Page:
Sizergh Castle has recently undergone a period of in depth maintenance. For two years the exterior of the castle has been clad in scaffolding, essentially hiding the building from view...until now!! The scaffolding is down, and the newly re-pointed castle has been unveiled.....and what a fantastic job the restorers have done. Gone is the dour, dark exterior stone work, and gone is the (beautiful in Summer) ivy that previously clung to most of the tower. Instead, a pale limestone tower dominates the buildings looking out over beautifully manicured gardens.
This photograph shows the South facing, 14th or 15th century Deincourt tower to the left, the 15th century Drawing room with its terrace in the centre, and the 15th century Muniments tower to the right.
A view of the castle from the South West from the drive. The stair turret can be seen jutting out from the Deincourt tower.
The same view, but closer. The re-pointed tower shows off it windows much better now that the ivy cladding has been removed.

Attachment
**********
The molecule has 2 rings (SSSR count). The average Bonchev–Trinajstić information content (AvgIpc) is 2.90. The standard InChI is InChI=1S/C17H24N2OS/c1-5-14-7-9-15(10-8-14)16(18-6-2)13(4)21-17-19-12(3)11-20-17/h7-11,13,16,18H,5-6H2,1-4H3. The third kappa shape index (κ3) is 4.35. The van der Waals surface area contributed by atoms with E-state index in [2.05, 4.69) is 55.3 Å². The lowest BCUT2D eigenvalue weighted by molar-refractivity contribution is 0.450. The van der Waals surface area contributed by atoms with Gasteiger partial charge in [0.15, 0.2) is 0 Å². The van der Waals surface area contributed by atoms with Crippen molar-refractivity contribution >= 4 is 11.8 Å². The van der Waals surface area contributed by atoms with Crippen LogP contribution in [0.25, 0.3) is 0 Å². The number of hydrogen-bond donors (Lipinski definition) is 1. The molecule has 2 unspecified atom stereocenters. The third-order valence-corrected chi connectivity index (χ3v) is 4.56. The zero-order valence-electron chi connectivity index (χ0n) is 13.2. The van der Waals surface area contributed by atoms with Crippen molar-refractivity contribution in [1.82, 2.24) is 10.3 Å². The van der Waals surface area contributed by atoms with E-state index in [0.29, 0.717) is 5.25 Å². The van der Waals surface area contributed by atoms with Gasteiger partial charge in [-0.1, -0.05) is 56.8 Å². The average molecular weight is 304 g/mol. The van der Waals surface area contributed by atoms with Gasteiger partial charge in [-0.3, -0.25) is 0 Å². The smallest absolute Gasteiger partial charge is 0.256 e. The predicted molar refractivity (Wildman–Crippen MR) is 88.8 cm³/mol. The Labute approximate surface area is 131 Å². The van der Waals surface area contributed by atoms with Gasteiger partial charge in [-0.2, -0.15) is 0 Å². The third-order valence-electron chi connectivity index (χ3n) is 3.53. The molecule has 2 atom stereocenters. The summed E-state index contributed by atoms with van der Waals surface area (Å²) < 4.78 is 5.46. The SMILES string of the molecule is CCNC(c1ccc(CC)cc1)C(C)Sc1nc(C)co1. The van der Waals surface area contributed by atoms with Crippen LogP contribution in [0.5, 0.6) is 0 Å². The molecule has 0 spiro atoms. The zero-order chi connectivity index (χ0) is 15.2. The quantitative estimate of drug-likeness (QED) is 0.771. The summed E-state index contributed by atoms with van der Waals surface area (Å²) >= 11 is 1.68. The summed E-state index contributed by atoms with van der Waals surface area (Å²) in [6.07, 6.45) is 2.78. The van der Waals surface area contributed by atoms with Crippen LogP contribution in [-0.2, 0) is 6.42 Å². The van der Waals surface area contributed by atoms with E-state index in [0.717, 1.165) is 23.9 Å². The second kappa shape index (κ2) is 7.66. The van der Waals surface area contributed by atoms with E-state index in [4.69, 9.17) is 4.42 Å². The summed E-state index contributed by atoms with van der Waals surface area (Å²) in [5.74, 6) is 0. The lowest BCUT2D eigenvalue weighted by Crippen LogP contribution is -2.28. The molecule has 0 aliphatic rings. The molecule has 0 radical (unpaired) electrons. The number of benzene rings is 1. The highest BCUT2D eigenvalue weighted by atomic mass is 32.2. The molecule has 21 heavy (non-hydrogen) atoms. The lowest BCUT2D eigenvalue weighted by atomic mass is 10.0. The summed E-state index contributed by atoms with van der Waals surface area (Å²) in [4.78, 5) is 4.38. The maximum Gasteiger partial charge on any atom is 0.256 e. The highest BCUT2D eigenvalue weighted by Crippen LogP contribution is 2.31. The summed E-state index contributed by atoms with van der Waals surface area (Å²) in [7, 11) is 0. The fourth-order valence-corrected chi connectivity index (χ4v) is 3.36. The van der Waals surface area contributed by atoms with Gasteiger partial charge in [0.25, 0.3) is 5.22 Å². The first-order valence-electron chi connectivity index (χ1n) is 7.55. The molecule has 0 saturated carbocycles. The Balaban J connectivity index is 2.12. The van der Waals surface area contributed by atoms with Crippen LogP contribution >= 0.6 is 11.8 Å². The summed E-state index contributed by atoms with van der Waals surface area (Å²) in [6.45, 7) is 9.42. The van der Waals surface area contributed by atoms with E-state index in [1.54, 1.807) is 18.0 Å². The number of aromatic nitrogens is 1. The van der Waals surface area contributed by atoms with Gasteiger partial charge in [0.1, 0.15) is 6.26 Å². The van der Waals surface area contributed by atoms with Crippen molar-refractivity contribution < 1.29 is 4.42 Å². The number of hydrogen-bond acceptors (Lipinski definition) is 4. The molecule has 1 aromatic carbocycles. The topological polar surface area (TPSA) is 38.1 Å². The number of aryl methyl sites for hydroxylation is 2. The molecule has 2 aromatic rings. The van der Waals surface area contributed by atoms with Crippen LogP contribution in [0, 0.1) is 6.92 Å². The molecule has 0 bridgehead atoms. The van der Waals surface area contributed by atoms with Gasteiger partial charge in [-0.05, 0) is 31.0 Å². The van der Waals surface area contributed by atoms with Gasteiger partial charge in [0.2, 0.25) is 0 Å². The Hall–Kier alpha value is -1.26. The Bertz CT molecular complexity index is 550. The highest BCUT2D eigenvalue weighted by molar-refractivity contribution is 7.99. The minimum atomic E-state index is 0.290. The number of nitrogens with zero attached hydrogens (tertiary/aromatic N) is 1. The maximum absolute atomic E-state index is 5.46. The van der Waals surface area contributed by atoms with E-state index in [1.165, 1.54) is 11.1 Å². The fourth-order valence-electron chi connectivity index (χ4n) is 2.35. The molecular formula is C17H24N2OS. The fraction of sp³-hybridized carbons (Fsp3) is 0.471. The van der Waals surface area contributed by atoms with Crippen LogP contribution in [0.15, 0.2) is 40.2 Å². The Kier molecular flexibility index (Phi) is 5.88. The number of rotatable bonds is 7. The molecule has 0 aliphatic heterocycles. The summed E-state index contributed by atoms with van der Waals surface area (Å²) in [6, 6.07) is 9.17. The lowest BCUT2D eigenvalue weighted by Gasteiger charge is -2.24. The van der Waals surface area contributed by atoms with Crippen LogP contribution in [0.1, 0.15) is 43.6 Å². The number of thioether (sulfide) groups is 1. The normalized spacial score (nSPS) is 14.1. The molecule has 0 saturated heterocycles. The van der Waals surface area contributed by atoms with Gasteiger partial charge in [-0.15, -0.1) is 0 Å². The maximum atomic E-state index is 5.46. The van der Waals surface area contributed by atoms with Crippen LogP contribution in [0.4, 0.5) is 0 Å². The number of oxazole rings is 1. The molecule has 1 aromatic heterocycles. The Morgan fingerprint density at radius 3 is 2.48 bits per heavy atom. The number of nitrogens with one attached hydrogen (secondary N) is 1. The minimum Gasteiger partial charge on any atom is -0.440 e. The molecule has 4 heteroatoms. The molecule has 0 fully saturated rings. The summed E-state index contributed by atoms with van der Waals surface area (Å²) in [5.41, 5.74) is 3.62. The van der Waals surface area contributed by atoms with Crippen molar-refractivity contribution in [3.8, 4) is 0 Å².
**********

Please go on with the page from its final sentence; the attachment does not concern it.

The Deincourt tower can be seen to the right of the photo, with the North face of the Hall in the centre. The 16th century Morning room can be seen to the left of the photo. To the right of the photo, disappearing behind the trees, are a line of buildings, erected in the 16th century, and containing kitchens, barracks, a chapel and laundry rooms. The line of buildings to the left of the photo, also date from the 16th century, and contained another kitchen and accommodation.
Another view of the castle from the South, showing the Deincourt tower, the central Hall, and the Muniments Tower.
The armorial plate above the second floor window in the North facing wall of the Deincourt tower, probably dates from the 14th century, and is quartered with the Strickland coat of arms (top right and bottom left) and the, as yet, unidentified arms of another family. The castle is open to view now, and you can pay to see the house and the gardens, or just the gardens.